6 Not- so -healthy Health Foods

  November 17, 2014  |    Blog

We can almost guarantee that you know how important it is to eat a healthy diet. You hear about diets full of fruits, veggies, whole grains, and lean protein everywhere from the popular press to TV lifestyle shows and news programs. Every now and then, some trendy new food comes along, or perhaps a health imposter makes its’ way into the limelight. After hearing its praises, you mean well when you pick it up, thinking it is a healthy choice. But with all the “health foods” coming out of the woodworks, it can be tricky to avoid the trap of the not-so-healthy health foods. We’ve compiled a list of six of the top offenders to help you steer clear of making a foodie faux pas on your next grocery run.

Wheatgrass:

If you’ve been to a health-food store or your corner juice shop lately, then you’ve probably smelled the earthy scent of wheat grass or had it added to your green drink. Sure, it provides a concentrated source of vitamins A, C, iron and E (but so do other leafy greens!) and may make a potentially healthy addition to a balanced diet. However, fans boast that wheat grass not only boosts immunity and kills harmful bacteria in your body, but that it also helps treat cancer, anemia, diabetes and infections. There are, however, few studies about wheatgrass to back this up. And the truth is that although it is generally considered safe and it does have some healthy components, it may cause nausea, headaches, hives or swelling of your throat. And if it’s consumed raw it could be contaminated with harmful bacteria or mold, which makes it not worth the risk, especially when you can easily get the nutritional benefits from other foods.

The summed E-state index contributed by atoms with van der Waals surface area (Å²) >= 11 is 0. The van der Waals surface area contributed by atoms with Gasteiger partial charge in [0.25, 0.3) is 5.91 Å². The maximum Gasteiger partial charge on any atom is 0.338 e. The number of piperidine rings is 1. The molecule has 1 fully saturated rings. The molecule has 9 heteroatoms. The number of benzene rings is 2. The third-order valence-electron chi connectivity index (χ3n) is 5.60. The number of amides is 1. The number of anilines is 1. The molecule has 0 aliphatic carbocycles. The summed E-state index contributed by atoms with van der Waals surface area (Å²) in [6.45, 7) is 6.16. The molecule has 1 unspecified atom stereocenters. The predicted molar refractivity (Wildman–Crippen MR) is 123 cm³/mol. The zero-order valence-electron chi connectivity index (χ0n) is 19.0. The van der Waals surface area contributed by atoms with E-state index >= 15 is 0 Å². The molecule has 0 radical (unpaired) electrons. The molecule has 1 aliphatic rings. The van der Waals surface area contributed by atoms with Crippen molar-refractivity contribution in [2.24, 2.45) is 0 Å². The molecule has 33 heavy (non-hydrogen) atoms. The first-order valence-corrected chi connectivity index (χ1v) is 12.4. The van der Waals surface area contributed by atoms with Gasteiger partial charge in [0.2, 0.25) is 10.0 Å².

Alternative: Stick with spinach or other leafy greens that are true superfoods without downsides. Plus, most people find these options a bit more pleasing on the palate, making them more likely to consume them regularly.

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Reduced fat Peanut Butter

Although this may sound healthy, when manufacturers reduce the fat in peanut butter, they simply make up for the flavor by adding extra sugar or carbohydrates. The calories usually stay the same, but you lose the heart-healthy fat and gain the extra sugar.

Alternative: Go for regular peanut butter and get the good-for-your-heart fats. For recipe inspiration, check out our post on getting a peanut butter powered morning!

 

 

Curious to find out the tricksters that make up the rest of the list? Head over to our article on ACE Fitness.

Don’t let these foods fool you any longer! Show ‘em who’s boss, and stick to the healthy (and delicious) alternatives.

 

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